Since its announcement earlier this year, there has been a lot of curiosity over this flavor-modified fish. Now, attendees to the Catfish Festival in Hashima City, Gifu Prefecture will get to try a very limited supply before it gets released for public consumption.
The Edo Period was a time of great change for Japan, in just about every way possible. Perhaps one of the areas of biggest change, though, was science and medicine, thanks to the numerous scholars who spent years learning not only from Western sources but also from their own work.
One of the pioneers of medicine in the Edo Period was Toshuku Neguro, an ophthalmologist who sketched the first Japanese diagram of the human skeleton. While it was likely a fairly gruesome job, Neguro’s sketches are somehow almost…cute?!
Japan has had a pretty good track record with the annual Ig Nobel Prize. Scientists from all over the country have been awarded for nine years straight for their contributions to wacky and humorous research. Last year, Professor Kiyoshi Mabuchi recieved the Ig Nobel Prize in Physics for determining exactly how slippery a banana peel on the floor is.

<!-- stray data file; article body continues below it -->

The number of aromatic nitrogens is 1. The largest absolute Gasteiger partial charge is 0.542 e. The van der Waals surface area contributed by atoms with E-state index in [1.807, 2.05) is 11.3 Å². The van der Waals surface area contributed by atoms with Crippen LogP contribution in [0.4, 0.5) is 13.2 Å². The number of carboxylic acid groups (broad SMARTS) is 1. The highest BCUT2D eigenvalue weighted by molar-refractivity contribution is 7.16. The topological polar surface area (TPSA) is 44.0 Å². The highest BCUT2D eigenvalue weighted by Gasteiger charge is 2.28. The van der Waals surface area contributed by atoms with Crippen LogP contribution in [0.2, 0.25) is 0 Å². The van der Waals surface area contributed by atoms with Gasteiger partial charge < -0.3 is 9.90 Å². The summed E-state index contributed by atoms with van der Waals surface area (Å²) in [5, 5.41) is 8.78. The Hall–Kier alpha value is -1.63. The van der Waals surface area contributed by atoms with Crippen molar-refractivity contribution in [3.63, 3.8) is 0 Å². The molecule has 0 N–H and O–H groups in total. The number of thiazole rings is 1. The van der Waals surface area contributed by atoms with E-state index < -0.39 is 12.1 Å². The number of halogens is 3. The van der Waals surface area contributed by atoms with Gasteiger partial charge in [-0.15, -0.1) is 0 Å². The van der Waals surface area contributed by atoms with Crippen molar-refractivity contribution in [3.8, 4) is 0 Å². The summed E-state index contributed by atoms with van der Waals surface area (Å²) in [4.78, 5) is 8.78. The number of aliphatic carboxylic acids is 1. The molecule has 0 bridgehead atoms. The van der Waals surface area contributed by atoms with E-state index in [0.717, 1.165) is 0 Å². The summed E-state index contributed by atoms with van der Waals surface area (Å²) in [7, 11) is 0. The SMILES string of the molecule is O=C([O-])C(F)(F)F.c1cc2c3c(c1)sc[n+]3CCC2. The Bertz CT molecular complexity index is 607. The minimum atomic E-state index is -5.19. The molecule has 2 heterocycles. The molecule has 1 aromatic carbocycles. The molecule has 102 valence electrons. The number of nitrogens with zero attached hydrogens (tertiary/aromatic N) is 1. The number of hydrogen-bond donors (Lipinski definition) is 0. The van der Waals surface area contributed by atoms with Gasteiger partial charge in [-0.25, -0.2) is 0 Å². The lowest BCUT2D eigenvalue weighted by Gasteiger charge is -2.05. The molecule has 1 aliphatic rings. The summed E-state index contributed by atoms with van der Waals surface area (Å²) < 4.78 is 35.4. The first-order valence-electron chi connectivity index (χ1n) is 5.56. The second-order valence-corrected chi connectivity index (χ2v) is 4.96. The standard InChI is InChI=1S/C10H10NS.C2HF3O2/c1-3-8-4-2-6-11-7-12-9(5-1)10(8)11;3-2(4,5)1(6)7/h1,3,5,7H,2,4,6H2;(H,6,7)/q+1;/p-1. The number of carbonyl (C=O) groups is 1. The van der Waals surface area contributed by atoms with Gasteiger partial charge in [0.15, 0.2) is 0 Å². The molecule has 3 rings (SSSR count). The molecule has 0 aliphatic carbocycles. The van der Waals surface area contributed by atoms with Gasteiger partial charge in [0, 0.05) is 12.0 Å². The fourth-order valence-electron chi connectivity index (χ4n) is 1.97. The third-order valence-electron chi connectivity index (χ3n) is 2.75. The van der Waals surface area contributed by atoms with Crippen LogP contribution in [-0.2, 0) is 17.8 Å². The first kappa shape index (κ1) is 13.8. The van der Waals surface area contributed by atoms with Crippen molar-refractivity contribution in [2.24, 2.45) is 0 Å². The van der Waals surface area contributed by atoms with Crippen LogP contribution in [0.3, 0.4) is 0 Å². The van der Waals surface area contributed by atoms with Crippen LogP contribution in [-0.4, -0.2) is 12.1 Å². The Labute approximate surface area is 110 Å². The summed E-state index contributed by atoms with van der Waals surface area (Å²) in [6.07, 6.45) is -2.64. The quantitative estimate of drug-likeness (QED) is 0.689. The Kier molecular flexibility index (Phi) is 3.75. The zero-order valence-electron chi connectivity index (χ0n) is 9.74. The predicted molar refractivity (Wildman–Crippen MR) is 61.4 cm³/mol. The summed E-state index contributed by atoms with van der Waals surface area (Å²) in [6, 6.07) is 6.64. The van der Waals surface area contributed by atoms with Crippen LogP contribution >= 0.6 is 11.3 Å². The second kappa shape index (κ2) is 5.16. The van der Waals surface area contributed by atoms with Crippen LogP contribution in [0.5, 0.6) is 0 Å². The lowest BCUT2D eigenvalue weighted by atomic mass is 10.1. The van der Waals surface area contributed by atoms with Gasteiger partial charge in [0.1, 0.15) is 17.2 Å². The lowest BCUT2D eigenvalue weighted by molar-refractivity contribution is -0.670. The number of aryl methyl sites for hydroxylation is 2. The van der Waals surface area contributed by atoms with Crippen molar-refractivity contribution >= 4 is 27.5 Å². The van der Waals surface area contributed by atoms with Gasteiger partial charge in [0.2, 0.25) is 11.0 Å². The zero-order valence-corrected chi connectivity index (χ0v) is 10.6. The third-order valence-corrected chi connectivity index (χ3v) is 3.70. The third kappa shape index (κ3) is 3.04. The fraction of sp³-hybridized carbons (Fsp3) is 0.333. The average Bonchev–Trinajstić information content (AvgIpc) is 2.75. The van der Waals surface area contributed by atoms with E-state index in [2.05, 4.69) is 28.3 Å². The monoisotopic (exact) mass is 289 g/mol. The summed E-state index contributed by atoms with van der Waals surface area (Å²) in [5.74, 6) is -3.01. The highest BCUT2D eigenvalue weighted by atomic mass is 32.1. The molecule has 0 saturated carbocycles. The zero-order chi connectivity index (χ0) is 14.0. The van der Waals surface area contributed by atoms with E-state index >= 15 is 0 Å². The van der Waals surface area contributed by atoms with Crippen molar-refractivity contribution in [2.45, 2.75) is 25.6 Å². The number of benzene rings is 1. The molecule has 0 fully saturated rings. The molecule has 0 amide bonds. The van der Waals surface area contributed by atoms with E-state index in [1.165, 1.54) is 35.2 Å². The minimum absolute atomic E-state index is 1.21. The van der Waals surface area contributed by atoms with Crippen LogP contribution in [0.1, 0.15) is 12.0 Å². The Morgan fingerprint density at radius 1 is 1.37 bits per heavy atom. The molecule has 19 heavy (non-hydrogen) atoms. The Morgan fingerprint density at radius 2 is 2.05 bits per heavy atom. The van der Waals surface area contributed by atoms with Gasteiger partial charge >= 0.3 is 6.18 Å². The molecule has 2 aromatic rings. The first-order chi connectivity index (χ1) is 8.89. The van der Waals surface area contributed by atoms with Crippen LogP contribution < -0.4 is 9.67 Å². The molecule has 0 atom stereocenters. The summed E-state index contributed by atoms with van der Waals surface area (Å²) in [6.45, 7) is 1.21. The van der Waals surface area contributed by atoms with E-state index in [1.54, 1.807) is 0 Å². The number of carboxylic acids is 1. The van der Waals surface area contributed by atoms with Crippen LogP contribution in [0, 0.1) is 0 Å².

Now, Dr. Hajime Kimata of the Osaka Prefecture Neyagawa Allergy Clinic has been given the Ig Nobel Prize in Medicine. However, rather than investigating a silly topic, Dr. Kimata’s findings were actually rather sweet: Kissing can reduce a person’s allergic reactions.
Many people that work a weekday 9-5 job consider Mondays to be the bane of their existence. Unsurprisingly, there doesn’t seem to be a lot of love for that first day back to the office after a fun weekend.
But for those caught in rush hour traffic this past Monday in Thailand, it was anything but dull and monotonous thanks to a shooting star sighting caught on camera by a number of drivers on their way to work.
This year marks the 60th anniversary of the Sendai Astronomical Observatory, which was opened in 1955 thanks to generous donations from the citizens of the city of Sendai and other contributors. Traditionally, the 60th anniversary gift is diamonds, and as everyone knows, diamonds are forever.
But don’t we also kind of hope that Earth is forever, too? One of the many items the observatory sells is a lollipop with the image of the earth printed on it. The effect will leave you…earthstruck.